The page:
The Federal Inland Revenue Service (FIRS) has warned the courts not to allow themselves to be used to fuel confusion in the raging value added tax collection controversy.
Recently, the Federal High Court in Port Harcourt in a suit filed by the Rivers State government ruled that States, not the Federal Government, had the right to collect VAT and related taxes in the country.
Justice Stephen Pam of the Federal High Court, Port Harcourt said in his ruling in suit No. FHC/PH/CS/149/2020- Attorney General of Rivers State vs Federal Inland Revenue Service & another ruled that the Rivers State and not the Federal Government through the FIRS was rightfully authorized under the constitution to collect VAT and personal income tax (PIT) in the state.
In his ruling, Justice Pam declared that there was no constitutional basis for the FIRS to demand and collect VAT, withholding tax, education tax and technology levy in Rivers State or any other state of the Federation on behalf of the Federal Government.
He argued that the constitutional powers and competence of the Federal Government to demand and collect taxes was limited to taxation of incomes, profits and capital gains, which did not include VAT or any other species of sales, or levy other than items specifically listed under Section 58 and 59 of Part 1 of the Second Schedule of the 1999 Constitution (as amended).
The judgment therefore restrained the FIRS and the Attorney General of the Federation (AGF) from continuing to demand, collect, or threatening and intimidating residents of Rivers State to pay for VAT and PIT to the FIRS.
In its application, the state government urged the court to declare that sections 7 and 8, Part II (Concurrent Legislative List) of the Second Schedule of the Constitution, empowered the Federal Government to delegate the collection of taxes to the state government or other authority of the state and no other person, including the FIRS.
In addition, the state government asked the court to declare that all statutory provisions made or purportedly made in the exercise of the legislative powers of the Federal Government by FIRS inconsistent with or over the powers to impose tax and duties, as prescribed by sections 58 and 59 of Part I of the Second Schedule of the 1999 Constitution, or inconsistent with the power to delegate the duty of collection of taxes, as contained in sections 7 and 8 of Part II of the Second Schedule of the Constitution, were unconstitutional, null and void.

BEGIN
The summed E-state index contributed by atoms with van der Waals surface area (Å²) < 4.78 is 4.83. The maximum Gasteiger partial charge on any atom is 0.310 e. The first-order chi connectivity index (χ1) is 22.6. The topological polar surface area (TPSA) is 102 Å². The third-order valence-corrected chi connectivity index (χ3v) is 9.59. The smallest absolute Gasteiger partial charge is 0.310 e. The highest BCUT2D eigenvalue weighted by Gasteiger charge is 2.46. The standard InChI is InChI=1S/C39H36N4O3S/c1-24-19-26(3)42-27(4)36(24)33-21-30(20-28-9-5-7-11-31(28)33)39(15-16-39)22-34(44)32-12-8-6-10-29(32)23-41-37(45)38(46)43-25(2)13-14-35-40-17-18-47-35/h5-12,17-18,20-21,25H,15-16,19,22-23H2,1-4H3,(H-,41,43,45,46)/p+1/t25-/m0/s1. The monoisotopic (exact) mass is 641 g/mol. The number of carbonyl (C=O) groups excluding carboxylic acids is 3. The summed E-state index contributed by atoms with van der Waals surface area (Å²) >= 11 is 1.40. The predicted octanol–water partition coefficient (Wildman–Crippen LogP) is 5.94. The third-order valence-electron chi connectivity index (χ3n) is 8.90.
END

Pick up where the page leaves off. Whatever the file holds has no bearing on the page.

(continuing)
The FHC sitting in Port Harcourt, the Rivers State capital, had on August 10 ruled that states and not the FIRS have the legal rights to collect VAT and income tax.
The FIRS said the it has appealed the judgement. But the Rivers state government has gone ahead to commence preparations towards collection of VAT pursuant to the judgment.
The State governor, Nyesom Wike, signed into law the bill empowering the state to collect VAT, and has notified all interest groups to be guided on their VAT payment and collection transactions.
Some governments in the northern part of the country have cashed in on the confusion to say they support the FIRS to continue collecting the tax.
On Monday, the FIRS reiterated its appeal to taxpayers to ignore the ruling of the Federal High Court in Port Harcourt which dismissed its motion for stay of execution of the judgment.
The tax agency said tax payers should continue to comply with their VAT collection and payment obligations within the existing framework involving the FIRS “until the Court of Appeal, or even the Supreme Court, determines the matter.”
“The FIRS having lodged, in the Court of Appeal, both an appeal against the decision of the Federal High Court sitting in Rivers State in Suit No. FHC/PH/CS/149/2020, Attorney General of Rivers State Vs Federal Inland Revenue Service, and an injunction pending appeal of the said judgement, assures taxpayers that there was no cause for alarm.
“The Federal High Court ruling should not breed any confusion as to the obligations of taxpayers. Taxpayers must continue to comply with the Value Added Tax Act pending the final determination of appeal.
“Taxpayers must continue to honour their tax obligations under the VAT Act. Failure to do this would put them on collision course with the law”, the statement said.
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